Office remains tough: Hamburger must continue to bear Adolf Hitler's first name

Office remains tough: Hamburger must continue to bear Adolf Hitler’s first name

A man must continue to be called “Adolf” because the name does not demonstrably make him ill. The justification goes back to a law under Adolf Hitler that Minister of Justice Buschmann now wants to change.

Problems in citizen registration offices could hardly be more different than in Taiwan and Hamburg: In Taiwan, changing names is a lot of work for officials when masses of residents spontaneously prefer to be called like a fish. In February 2021, a restaurant chain used a PR campaign to trigger a wave of name changes that became known as the “salmon chaos”: Those with “salmon” in their name were allowed to eat for free. Since then, there have been a three-digit number of new Mr. and Mrs. Salmon in Taiwan – at least if they haven’t already changed their names. It’s very simple.

In Hamburg, on the other hand, a man’s middle name must still be called Adolf, although he absolutely doesn’t want it to be. Administrative employees have a lot of work to explain why he has to keep the hated first name because of a law that was passed under Adolf Hitler. The 1938 law was intended to prevent Jews from evading stigma and persecution by using non-Jewish names. Due to an application under the Freedom of Information Act, Hamburg’s interior authority now had to publish the reasoning. It appeared on the transparency portal “”.

Name should honor prominent ancestors

The history is quickly told and was already in the “Stern”: “Felix Adolf” was christened more than 40 years ago by the first name of a man from Hamburg. There was a prominent ancestor “Adolf” who was so honored over generations. Papa Adolf was therefore not suspicious of wanting to pay homage to Hitler by naming Adolf Junior. But it is precisely this suspicion that Felix Adolf sees himself exposed to. At the age of 18, after his father’s death, he wanted to give up his name for the first time, but was unsuccessful at the time.

But when do you ever come across your middle name? According to Felix Adolf, this has happened hundreds of times a month for the past few years. That is very often, and that is why, at least in this text, we only write Felix A.

The entrepreneur does the bookkeeping for his company and naturally has to deal with bank documents all the time. “As a result of changed legal regulations”, the account-keeping institute lists all first names on all bank statements and transfers, he explained. And she doesn’t let herself be talked to. Business partners have even asked him if he really has that middle name and why.

Up to 410 euros fee for change

So Felix A. wanted to get rid of A. and asked the state of Hamburg.

But they preferred not to decide at all and warned in advance: If he really wanted a decision, then he would get a rejection, and that would be expensive: The administration fee could be up to 410 euros, not including fees for other necessary documents – and in the event of withdrawal or rejection, at least half will still be due.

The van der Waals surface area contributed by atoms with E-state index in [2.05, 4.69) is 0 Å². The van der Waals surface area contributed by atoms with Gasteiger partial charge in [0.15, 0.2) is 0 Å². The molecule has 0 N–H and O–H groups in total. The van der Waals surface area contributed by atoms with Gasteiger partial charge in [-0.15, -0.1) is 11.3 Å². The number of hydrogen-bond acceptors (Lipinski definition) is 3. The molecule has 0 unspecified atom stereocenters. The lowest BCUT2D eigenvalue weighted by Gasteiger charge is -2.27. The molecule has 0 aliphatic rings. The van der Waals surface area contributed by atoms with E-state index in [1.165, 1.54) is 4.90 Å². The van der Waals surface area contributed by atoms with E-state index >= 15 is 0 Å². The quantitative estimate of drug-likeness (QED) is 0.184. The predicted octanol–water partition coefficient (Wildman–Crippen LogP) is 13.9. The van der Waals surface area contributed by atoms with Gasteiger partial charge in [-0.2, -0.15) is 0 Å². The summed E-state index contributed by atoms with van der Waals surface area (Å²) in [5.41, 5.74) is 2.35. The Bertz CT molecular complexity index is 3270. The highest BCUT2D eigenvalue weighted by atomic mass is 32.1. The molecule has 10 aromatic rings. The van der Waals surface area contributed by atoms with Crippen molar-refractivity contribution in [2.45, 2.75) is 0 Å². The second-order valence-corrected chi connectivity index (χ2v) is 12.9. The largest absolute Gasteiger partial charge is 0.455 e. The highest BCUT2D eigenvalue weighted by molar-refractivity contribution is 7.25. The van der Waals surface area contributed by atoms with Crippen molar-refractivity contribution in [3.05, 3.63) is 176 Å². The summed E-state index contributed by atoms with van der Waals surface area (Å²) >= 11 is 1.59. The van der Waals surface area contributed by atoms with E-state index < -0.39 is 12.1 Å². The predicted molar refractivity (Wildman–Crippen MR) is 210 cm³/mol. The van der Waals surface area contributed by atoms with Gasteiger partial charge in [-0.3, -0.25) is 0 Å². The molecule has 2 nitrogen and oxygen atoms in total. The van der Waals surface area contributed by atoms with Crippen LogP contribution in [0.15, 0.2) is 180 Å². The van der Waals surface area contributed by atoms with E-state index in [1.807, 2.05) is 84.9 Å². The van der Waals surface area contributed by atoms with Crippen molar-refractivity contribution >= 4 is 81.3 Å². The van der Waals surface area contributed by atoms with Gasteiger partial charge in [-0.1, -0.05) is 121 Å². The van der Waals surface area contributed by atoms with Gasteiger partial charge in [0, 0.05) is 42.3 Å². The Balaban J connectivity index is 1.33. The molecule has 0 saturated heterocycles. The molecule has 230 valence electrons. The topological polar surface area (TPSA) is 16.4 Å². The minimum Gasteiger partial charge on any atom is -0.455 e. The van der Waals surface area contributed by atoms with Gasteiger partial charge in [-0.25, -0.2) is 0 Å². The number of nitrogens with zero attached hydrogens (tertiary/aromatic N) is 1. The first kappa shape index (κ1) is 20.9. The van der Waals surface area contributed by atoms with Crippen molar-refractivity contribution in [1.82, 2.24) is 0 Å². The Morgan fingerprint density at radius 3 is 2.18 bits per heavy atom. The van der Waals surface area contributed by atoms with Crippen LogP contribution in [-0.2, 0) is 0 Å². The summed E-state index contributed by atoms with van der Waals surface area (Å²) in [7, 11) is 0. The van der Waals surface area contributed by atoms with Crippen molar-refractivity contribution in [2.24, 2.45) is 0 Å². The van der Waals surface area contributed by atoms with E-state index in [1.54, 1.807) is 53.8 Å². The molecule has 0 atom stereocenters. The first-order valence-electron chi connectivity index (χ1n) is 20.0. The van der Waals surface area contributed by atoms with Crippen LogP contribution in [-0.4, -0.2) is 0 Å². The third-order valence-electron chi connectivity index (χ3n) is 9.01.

Felix A. was worth it. He brought the required documents. And these are in such a case:

  • A certified copy of the birth register (“current, not older than four weeks”),
  • a registration certificate for the place of residence for the last five years (“complete, up-to-date, not older than four weeks”),
  • a certificate of good conduct (“document type 0, current, not older than three months, receipt is sufficient as proof”),
  • the birth certificate of the minor child (copy),
  • and, if applicable, original medical certificates.

But it must not be just any certificate. Felix A.’s cardiologist had confirmed that he repeatedly had high blood pressure without the corresponding organic diseases. The “A.” drives up the man’s blood pressure, there is a psychosomatic explanation. In order for Felix A. to do well, A. has to go.

You didn’t see it that way in the office. They expressed regret to the commissioned lawyer “that your client suffers from health problems”. But to eradicate the A., the administration does not have the expertise of the heart specialist. “A certificate from a specialist in psychiatry or a psychological psychotherapist would be required.”

And the administration found Felix A. dramatizing the name itself. After all, there are also good “aces”, scientists and artists and even resistance fighters in National Socialism, the answer says.

If you look at Wikipedia, the heyday of men with this name comes to an abrupt end in 1945: 162 prominent names are listed, only six of them were born after 1945. It feels like they are all Austrians and have something to do with football.

In the office, however, it was found that Felix was looking at his “A.” “consciously too one-dimensional”. The name was not “explicitly and exclusively associated with Adolf Hitler and inextricably linked (with the) (…) atrocities (sic) of the Nazi regime”.

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